Proxemics (How we Use Space!) is the spatial distance, an intimate relation, or closeness between people, groups or societies. It involves embracing, touching and whispering. It is seen that close friends, relatives, and mutual friends share excellent space with each other and can understand each other better.  We all have a need for physical space, although that need differs depending on the culture, the situation, and the closeness of the relationship. One can use physical space to communicate many different nonverbal messages, including signals of intimacy and affection, aggression and dominance. While delivering a speech one must have an eight to ten feet distance.
There are zones in the Space Language we call them Spatial Zones: 
  • Intimate Zone (0’ - 18”)
  • Personal Zone (18” – 4’)
  • Social Zone (4’-12’)
  • Public Zone (12’ - ∞)
As we see that a person feels safe in the intimate zone, the personal bubble is considered to be around 3 feet. That is the diameter of the intimate zone.
Relationships at home or with close friends work in the Intimate and Personal zones. When we communicate within the community (known but not close to us) it is called a Group. When we deal with an open audience or public, we call that a Public Zone. 
Paralanguage (How something is said, not what is said!) is the pitch and tone of our verbal message. "How something is said, not what is said." When we speak other people read our voices in addition to listening to our words. They pay attention to our pace of speaking, time, loudness, tone and inflexion. Our tone of voice can indicate sarcasm, anger, affection, and confidence. Pitch is high and low modulation of voice. It depicts anger and happiness. High pitch helps to reinforce with cover and coat. High pitch helps to highlight the important message and low pitch can determine less importance, fatigue, and disinterest.
Chronemics or timing plays a very important role in a presentation to establish proper sync or wavelength between verbal and non-verbal communications. The sense of time helps to indicate the starting and ending of an event. It can depict interest and disinterest in the audience as well as the speaker. For example, looking at the watch while giving a presentation can indicate disinterest and can prevent the audience from listening and mark the loss of interest. Various aspects of time are temporal processing, cognition, emotions, embodiments, interval time and perception.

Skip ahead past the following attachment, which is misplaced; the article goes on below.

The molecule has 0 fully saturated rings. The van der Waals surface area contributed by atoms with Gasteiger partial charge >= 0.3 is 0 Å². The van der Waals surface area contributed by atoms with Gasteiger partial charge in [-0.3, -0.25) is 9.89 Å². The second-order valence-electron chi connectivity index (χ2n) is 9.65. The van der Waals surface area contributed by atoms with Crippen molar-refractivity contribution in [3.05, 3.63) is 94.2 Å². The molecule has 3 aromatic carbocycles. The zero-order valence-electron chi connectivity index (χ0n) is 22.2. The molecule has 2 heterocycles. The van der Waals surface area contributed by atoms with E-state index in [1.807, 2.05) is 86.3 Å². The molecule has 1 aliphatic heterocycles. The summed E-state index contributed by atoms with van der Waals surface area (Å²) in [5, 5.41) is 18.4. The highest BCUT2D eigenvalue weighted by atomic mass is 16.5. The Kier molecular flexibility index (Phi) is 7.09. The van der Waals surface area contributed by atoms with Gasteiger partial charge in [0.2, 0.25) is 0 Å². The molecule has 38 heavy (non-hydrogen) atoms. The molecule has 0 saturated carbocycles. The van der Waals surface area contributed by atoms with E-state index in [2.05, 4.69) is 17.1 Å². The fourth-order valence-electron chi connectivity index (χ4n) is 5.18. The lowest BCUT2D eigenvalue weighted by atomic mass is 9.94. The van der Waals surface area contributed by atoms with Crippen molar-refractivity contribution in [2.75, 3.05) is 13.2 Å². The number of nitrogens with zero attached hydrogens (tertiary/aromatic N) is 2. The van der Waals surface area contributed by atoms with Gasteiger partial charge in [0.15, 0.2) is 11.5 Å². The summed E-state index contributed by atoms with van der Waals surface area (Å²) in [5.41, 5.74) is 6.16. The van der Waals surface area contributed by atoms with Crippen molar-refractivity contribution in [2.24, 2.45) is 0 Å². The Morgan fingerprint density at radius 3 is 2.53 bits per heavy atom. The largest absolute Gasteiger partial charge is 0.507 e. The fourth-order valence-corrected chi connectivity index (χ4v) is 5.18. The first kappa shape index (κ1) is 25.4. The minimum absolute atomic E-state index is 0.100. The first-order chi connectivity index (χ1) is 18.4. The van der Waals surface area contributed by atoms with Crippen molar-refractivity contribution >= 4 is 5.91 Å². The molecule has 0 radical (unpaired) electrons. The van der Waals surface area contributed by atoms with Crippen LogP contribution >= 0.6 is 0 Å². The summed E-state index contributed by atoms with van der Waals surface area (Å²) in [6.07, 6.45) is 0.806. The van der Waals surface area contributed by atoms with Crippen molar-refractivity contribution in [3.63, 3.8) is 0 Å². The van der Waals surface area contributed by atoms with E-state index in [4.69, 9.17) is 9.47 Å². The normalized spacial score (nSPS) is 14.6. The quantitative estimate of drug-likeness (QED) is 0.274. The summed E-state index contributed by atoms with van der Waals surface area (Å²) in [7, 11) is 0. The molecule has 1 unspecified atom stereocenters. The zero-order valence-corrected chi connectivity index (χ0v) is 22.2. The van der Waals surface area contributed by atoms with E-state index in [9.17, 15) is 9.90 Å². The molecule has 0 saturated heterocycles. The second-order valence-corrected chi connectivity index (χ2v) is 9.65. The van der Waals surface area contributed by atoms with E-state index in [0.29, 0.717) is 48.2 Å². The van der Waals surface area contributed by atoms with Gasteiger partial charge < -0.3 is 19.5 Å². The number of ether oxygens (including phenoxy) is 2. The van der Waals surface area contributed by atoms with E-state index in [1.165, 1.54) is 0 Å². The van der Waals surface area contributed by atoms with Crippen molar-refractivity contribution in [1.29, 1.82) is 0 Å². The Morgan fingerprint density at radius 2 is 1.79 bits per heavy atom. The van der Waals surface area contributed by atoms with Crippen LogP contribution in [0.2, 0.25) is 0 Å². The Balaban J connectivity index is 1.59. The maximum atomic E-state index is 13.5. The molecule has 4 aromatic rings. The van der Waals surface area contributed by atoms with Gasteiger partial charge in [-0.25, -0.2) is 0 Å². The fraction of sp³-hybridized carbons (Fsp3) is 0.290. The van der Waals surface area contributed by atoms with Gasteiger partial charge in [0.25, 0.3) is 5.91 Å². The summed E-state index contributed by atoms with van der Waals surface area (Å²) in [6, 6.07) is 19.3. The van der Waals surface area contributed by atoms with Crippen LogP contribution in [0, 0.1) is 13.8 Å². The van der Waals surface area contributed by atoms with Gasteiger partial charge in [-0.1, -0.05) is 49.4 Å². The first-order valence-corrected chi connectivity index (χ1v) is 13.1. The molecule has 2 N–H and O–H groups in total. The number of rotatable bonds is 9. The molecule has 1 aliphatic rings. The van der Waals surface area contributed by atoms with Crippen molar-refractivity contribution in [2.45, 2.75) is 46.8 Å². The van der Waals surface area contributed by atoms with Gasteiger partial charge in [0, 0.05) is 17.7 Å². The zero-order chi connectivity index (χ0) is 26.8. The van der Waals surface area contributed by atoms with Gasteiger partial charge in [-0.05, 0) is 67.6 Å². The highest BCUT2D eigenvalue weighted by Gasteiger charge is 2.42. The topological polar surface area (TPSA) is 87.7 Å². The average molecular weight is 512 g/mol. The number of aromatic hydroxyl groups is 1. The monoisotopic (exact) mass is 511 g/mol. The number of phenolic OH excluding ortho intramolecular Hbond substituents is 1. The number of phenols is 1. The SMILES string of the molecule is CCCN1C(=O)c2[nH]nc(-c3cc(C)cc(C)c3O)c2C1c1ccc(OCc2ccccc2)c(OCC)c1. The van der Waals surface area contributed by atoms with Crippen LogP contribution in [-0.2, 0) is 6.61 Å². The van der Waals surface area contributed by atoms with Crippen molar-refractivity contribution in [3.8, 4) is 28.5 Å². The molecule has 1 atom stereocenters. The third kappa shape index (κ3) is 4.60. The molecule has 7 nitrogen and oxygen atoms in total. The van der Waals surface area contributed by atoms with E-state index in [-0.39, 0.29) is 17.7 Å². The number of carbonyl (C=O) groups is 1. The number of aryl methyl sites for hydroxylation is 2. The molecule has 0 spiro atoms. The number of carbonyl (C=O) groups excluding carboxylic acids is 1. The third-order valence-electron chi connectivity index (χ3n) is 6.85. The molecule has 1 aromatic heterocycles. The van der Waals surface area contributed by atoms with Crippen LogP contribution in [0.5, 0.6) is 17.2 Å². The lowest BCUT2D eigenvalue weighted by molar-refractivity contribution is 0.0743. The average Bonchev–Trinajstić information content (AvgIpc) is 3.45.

Artifactics are the things that one carries. For example the way of dressing. It adds to one's personality. Our outlook can impress people. It is very important the way one carries oneself. It helps the audience to interpret and analyze us better. Artifactics is a form of nonverbal communication having to do with the way in which one's attire affects the way he communicates. 
Touch (or Haptics) can help to reassure people, make them comfortable, or even dissuade and discomfort them. A touch can send a positive or negative signal. A touch We communicate a great deal through touch. Think about the messages given by the following: a weak handshake, a timid tap on the shoulder, a warm bear hug, a reassuring slap on the back, a patronizing pat on the head, or a controlling grip on your arm.
We learn in Haptics/Tactile Communication that we can not trespass into the territory of anyone without knowing:
  • Whom can you touch?
  • When can you touch?
  • How can you touch?
Benefits/Functions of Non-Verbal Communication:
  • Complementing
  • Conflicting or Contradicting
  • Substituting
  • Accenting
It strengthens the relationship between people, helps to provide feedback, regulates the flow of communication, keeps people motivated to listen, increases the credibility of the speaker, improves expressions and understanding, gives satisfaction, and even improves popularity. Some advantages of Non-verbal communication are that it helps to communicate with deaf people, respond in silent zones, convey secrets, conversation with a distant person, save time, make conversations short and brief and help to communicate with people who do not understand our language. Non-verbal communication has a few disadvantages also. It cannot be used to have long conversations, to unveil particulars of the message, is difficult to understand and requires a lot of patience and repetition, cannot be used as a public tool for communication, is less influential, not impressive and impressionable.
People nowadays prefer emails over facial interactions without realizing that electric communications will and can never be a substitute for the face of someone. As it is popularly said that our actions speak louder than words”, sign language and language of symbols is understood by all.  


About the Author
Author: Parveen Sharma Website:
'You Create Yourself' is the belief that drives EklavyaParv! It is a Life Long Learning Mission with firm belief in the philosophy of Eklavyaism. We share learning on Communication Skills, EdTech, Life Skills, Blended & Innovative Learning and Insights about Career, Skills and Lifelong learning. Founded by Parveen Sharma, EklavyaParv is part of various pioneering initiatives like EduSoMedia, EduPodcasts, PodMOOCs and Skill-ogy. He is a faculty of English, Communication Skills with globally acknowledged expertise in EdTech and Innovative Teaching. You can listen to his podcasts on all leading platforms.